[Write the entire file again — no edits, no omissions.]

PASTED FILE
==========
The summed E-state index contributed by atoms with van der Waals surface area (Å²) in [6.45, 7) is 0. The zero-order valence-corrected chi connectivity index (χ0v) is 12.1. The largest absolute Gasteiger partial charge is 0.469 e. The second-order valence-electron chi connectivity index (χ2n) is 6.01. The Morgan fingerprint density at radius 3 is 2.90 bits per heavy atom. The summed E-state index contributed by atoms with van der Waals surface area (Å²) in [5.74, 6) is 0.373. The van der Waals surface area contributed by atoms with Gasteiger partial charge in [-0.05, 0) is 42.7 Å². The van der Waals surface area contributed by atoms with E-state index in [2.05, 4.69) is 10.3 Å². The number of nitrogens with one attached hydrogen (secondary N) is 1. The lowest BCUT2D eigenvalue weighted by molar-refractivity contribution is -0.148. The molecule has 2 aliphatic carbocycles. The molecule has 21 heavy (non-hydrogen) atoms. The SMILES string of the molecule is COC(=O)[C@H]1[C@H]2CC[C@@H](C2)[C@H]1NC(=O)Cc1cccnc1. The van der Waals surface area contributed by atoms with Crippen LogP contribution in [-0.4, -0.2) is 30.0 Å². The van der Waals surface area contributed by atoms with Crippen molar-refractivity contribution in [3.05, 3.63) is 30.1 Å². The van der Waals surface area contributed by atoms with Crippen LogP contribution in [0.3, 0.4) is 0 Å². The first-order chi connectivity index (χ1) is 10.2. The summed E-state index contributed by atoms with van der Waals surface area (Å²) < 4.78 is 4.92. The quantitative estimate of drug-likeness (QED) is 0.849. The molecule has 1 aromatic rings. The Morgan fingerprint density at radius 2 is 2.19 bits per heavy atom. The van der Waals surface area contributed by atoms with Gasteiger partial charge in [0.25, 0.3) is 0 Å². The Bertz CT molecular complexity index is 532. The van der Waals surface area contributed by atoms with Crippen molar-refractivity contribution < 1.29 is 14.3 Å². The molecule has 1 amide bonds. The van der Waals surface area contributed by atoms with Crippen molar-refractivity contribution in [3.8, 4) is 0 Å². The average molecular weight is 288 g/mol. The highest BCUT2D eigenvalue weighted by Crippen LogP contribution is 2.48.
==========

The summed E-state index contributed by atoms with van der Waals surface area (Å²) in [6.45, 7) is 0. The zero-order valence-corrected chi connectivity index (χ0v) is 12.1. The largest absolute Gasteiger partial charge is 0.469 e. The second-order valence-electron chi connectivity index (χ2n) is 6.01. The Morgan fingerprint density at radius 3 is 2.90 bits per heavy atom. The summed E-state index contributed by atoms with van der Waals surface area (Å²) in [5.74, 6) is 0.373. The van der Waals surface area contributed by atoms with Gasteiger partial charge in [-0.05, 0) is 42.7 Å². The van der Waals surface area contributed by atoms with E-state index in [2.05, 4.69) is 10.3 Å². The number of nitrogens with one attached hydrogen (secondary N) is 1. The lowest BCUT2D eigenvalue weighted by molar-refractivity contribution is -0.148. The molecule has 2 aliphatic carbocycles. The molecule has 21 heavy (non-hydrogen) atoms. The SMILES string of the molecule is COC(=O)[C@H]1[C@H]2CC[C@@H](C2)[C@H]1NC(=O)Cc1cccnc1. The van der Waals surface area contributed by atoms with Crippen LogP contribution in [-0.4, -0.2) is 30.0 Å². The van der Waals surface area contributed by atoms with Crippen molar-refractivity contribution in [3.05, 3.63) is 30.1 Å². The van der Waals surface area contributed by atoms with Crippen LogP contribution in [0.3, 0.4) is 0 Å². The first-order chi connectivity index (χ1) is 10.2. The summed E-state index contributed by atoms with van der Waals surface area (Å²) < 4.78 is 4.92. The quantitative estimate of drug-likeness (QED) is 0.849. The molecule has 1 aromatic rings. The Morgan fingerprint density at radius 2 is 2.19 bits per heavy atom. The van der Waals surface area contributed by atoms with Gasteiger partial charge in [0.25, 0.3) is 0 Å². The Bertz CT molecular complexity index is 532. The van der Waals surface area contributed by atoms with Crippen molar-refractivity contribution < 1.29 is 14.3 Å². The molecule has 1 amide bonds. The van der Waals surface area contributed by atoms with Crippen molar-refractivity contribution in [3.8, 4) is 0 Å². The average molecular weight is 288 g/mol. The highest BCUT2D eigenvalue weighted by Crippen LogP contribution is 2.48.